This is how we do Christmas in Finland

It’s almost that magical time of the year – time of Christmas. Some hate it, some love it; I myself am a big fan of Christmas time and have been waiting for it to come for quite some time now. Although Christmas is not particularly a Finnish thing, many people see Finland as the Christmas place – maybe it’s because Santa Claus is from here or because we have snow here in the winter.

What ever the reason is, there are different ways to spend Christmas in different countries. In my point of view in Finland we have a pretty consistent way of spending Christmas although different areas and families have their own traditions. That is why I wanted to share some things that I think are a big part of Finnish Christmas.

Unlike in many other countries, in Finland people celebrate Christmas mainly in Christmas Eve (December 24th). That is the day when the Santa Claus visits, when the first Christmas meal is enjoyed and when families have most of the traditions. The Christmas day on the other hand is a day of relaxation and enjoying the presents you’ve gotten. When describing the Finnish way of celebrating Christmas, I mean especially the Christmas Eve.

Every year, at noon on Christmas Eve, the Christmas Peace is declared from the city of Turku. It has been a tradition since Finland was a part of Sweden. The exact same declaration has been read from 1827 and before 1889 it was a crime to brake the Christmas peace. There are usually lots of people in Turku watching the declaration and it is also coming live from radio and television.

Traditional Finnish Christmas food is quite simple. In the morning or sometime in the day we eat rice porridge and with it cinnamon and sugar or plum soup. In the porridge there is usually an almond and who ever has it in their plate either wins something or has to do something. In the Christmas dinner we have ham, different casseroles (carrot casserole, potato casserole, swede casserole, liver casserole..), boiled peas, fish in different ways, potatos and so on.

Oh yes, of course. There is no Christmas without Christmas sauna. Some go first thing in the morning, some later in the afternoon or evening. Not all people have their own sauna and most of the apartment buildings will offer a common sauna you can use in Christmas (and some other days as well).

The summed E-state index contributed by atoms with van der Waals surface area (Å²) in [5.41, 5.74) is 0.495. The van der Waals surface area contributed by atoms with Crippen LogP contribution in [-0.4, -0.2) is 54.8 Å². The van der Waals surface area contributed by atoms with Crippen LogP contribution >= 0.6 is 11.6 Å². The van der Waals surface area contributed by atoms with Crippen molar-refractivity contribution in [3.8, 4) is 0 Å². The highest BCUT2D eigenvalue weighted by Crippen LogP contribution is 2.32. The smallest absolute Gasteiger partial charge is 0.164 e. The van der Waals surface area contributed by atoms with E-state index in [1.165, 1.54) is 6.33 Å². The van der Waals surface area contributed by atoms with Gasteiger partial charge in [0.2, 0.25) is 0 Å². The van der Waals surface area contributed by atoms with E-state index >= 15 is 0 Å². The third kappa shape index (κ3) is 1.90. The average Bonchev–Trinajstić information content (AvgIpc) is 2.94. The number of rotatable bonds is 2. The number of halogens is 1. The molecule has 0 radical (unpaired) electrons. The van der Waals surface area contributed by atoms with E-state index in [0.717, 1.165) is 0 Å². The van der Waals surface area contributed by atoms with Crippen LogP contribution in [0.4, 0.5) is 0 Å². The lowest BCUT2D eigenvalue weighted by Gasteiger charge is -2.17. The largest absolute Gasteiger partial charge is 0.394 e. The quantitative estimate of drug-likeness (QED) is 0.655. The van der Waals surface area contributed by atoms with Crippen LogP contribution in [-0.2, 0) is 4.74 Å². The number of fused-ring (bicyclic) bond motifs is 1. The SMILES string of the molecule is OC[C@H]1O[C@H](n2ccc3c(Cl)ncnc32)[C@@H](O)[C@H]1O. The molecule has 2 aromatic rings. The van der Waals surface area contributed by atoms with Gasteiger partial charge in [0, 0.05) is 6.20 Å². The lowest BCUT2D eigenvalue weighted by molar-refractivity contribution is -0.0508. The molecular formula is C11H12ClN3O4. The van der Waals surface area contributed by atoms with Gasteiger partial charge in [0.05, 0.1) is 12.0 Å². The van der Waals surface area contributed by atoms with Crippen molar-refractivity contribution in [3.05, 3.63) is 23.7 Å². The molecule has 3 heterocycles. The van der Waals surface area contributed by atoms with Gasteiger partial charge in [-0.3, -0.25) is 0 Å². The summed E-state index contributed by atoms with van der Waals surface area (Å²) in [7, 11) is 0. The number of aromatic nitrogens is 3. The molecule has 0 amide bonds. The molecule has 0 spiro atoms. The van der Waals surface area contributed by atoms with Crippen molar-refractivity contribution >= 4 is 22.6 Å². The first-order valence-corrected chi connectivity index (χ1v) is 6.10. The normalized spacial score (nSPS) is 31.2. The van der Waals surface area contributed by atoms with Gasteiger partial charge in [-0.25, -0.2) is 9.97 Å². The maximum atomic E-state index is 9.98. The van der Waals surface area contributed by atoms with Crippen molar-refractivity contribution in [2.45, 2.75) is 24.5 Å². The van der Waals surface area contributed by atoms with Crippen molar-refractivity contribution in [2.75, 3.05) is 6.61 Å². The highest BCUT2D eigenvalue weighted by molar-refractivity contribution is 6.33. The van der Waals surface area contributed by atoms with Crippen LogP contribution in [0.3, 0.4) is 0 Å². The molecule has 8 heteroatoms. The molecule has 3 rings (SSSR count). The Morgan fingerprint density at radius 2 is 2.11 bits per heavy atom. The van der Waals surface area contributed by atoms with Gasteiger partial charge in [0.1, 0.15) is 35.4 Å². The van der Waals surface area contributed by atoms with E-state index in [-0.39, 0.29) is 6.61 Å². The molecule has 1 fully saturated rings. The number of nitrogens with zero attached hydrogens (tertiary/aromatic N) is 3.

As you may know, Santa Claus is seen as a Finnish character. Maybe that’s why many Finnish families will have a Santa as a visitor in Christmas Eve. In Finland Santa is the one bringing the presents. I hate to break it to you but it’s not The Real Santa Claus – people dress as Santa in Christmas and especially families with children ask them to visit them.

For many people Christmas is the holiday to spend with family and relatives. Relatives from all around Finland gather together on Christmas Eve (or Christmas Day) and spend time together playing board games, singing Christmas songs, eating and relaxing. It sounds and usually is wonderful but some might also feel that you are obligated to spend Christmas with family and relatives. Nonetheless, every family has their own traditions and ways.

Last but not least, white Christmas. It’s very important for Finnish people to have snow on Christmas. I remember one Christmas when there was no snow at all and it felt so depressing! Maybe it’s because December is so cold and dark month and snow brings light to us Northern people.

Enjoy the holidays!

Tutor and Sports Secretary
Christmas maniac since 1992

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